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Himalaya

Introduction

Michael Palin - HimalayaAll the elements that appeal to me most about travel were on offer. The stimulus, mental and physical, of working at extremes, the breaking of new ground (I had never been to any of the places on our route), and the chance to go in by the back door, as it were, and see how lives are lived in a fascinatingly mixed bag of countries: superpowers of the future like India and China; countries like Pakistan, recently pushed to the centre of international politics; secretive, unconquered mountain kingdoms like Nepal and Bhutan; and remote lands on the margin of the world's consciousness like Nagaland and Ladakh.

The idea seemed to appeal to my team as instantly as it did to me, and setting aside advancing ages and hopes for quieter lives, we committed to a Himalayan journey at the beginning of 2003. From the outset problems loomed as large as the mountains themselves. Pakistan was, though I'm glad to say no longer is, the subject of a Foreign Office advisory against all but essential travel. The whole Kashmir region was highly volatile, and the Maoists in Nepal were engaged in an increasingly threatening guerrilla war with the government. The Chinese were highly sensitive about allowing television crews into Tibet, and the Indian government was wary of our safety in Assam.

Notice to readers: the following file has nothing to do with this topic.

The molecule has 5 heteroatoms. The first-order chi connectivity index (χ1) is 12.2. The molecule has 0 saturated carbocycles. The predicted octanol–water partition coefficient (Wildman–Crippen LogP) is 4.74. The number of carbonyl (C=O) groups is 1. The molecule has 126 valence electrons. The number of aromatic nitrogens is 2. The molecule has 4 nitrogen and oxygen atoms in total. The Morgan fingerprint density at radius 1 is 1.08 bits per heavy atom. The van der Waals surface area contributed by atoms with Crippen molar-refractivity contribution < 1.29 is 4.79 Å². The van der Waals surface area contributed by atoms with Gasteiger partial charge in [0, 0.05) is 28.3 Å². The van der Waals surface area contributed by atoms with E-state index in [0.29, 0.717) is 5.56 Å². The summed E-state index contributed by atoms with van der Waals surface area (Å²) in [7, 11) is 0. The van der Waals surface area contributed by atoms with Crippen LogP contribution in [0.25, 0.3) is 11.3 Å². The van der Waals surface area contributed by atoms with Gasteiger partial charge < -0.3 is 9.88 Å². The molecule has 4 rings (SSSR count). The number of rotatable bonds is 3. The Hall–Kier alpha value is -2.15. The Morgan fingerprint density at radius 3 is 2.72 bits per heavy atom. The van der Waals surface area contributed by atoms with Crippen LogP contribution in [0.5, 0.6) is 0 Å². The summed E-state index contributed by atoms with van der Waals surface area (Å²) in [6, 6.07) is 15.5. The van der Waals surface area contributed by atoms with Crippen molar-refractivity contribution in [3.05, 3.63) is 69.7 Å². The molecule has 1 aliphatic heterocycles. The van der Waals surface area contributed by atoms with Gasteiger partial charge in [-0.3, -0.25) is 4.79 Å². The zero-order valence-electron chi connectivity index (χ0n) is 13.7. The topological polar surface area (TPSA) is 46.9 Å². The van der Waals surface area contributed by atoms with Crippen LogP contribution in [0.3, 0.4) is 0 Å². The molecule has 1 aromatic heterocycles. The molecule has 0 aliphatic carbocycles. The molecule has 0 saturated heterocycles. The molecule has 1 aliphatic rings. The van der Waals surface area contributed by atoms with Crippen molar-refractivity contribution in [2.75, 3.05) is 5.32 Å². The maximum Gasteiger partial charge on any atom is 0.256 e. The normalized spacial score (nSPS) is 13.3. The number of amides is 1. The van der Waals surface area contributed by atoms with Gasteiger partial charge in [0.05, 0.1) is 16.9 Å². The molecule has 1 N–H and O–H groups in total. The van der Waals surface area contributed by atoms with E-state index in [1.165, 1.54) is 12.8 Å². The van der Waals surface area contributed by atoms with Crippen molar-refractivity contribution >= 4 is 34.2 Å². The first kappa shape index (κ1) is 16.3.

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PALIN'S GUIDES

  • Series: Himalaya
  • Chapter: Introduction
  • Country/sea: England
  • Place: London
  • Book page no: 6

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